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Noviolet Bulawayo and Father

I always wondered what my pops, who is 74, thought about my writing coz we’ve never addressed it like that. I mean we talk on the phone and trip and laugh and gossip and I get schooled and scolded if its relevant, and he tells me stories etc, but zip nada about my writing.

Even as I presented him with an autographed hard copy of We Need New Names, alongside books by Colum McCann and Manuel Munoz on my visit home about a week ago, he acted like it wasn’t there. No pat on the back, no comment or acknowledgement besides a grunt.

If I didn’t know him I would have been shattered, but then I do; he’s my pops after all—the unsentimental man who rarely dished straight-up praise to us when we were growing up. I’d do well in school for example and he’d express his happiness to an uncle or something but never directly to me. Weird dude!

But back to the story… I don’t need to wonder much now, about how he feels I mean. Because I saw, under my pop’s worn pillow, a newspaper with an article plus an interview I’d done back when I won the Caine Prize a couple of years ago; I’m told he sometimes sleeps with the aging thing under his pillow, an action that to me is worth more than a million conversations.

I was deeply, deeply moved, but instead of expressing how I felt, I too put on a cloak of silence because there were no words. No, no words for my beautiful, complex pops who will say a lot about many things and absolutely nothing about certain ones.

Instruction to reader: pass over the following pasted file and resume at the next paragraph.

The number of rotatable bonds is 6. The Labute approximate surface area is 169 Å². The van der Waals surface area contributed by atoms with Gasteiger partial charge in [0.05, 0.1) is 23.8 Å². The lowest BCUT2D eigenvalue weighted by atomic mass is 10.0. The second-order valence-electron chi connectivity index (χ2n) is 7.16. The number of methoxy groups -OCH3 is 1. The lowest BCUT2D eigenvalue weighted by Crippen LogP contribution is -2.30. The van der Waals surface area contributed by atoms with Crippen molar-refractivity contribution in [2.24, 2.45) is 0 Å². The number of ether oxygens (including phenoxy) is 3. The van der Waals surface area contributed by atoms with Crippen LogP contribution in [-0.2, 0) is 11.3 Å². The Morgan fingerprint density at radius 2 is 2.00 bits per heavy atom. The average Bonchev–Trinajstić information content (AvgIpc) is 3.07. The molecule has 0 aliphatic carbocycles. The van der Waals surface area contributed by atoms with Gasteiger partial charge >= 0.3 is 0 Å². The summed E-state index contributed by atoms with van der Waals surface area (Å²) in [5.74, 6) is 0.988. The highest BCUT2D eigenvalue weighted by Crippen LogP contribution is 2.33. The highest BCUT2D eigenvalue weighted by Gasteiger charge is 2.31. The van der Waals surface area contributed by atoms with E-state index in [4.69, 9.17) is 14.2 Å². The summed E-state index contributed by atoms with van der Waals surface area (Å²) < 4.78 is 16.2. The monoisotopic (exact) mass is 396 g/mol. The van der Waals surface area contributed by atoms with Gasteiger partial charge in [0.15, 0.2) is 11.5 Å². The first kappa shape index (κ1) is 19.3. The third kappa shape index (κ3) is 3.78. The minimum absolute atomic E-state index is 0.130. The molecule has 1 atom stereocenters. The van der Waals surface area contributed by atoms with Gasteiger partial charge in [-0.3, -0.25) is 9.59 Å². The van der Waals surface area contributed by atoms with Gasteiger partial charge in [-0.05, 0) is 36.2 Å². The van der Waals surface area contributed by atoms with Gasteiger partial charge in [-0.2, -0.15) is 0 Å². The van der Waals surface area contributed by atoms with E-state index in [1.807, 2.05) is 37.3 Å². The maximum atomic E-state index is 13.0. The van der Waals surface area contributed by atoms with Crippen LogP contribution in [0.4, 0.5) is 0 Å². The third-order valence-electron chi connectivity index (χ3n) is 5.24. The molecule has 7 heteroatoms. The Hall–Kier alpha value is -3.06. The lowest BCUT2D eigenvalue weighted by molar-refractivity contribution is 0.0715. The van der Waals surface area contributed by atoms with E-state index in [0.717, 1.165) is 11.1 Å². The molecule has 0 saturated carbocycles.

Bulawayo is the 12th winner of the Caine Prize for Fiction. Her debut novel We Need New Names is currently getting massive amounts of love from critics. This piece was originally published on her blog: NoViolet Blogs

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I hold a doctorate in English from Duke University and recently joined the Marquette University English faculty as an Assistant Professor. I love teaching African fiction and contemporary British novels. Brittle Paper is the virtual space/station where I play and experiment with ideas on how to reinvent African fiction and literary culture.

One Response to ““Because There Are No Words”: Noviolet Bulawayo on Her Father’s Silence About Her Writing” Subscribe

  1. Radical 2013/06/17 at 07:11 #

    Like most African men. Actions speak instead of words.

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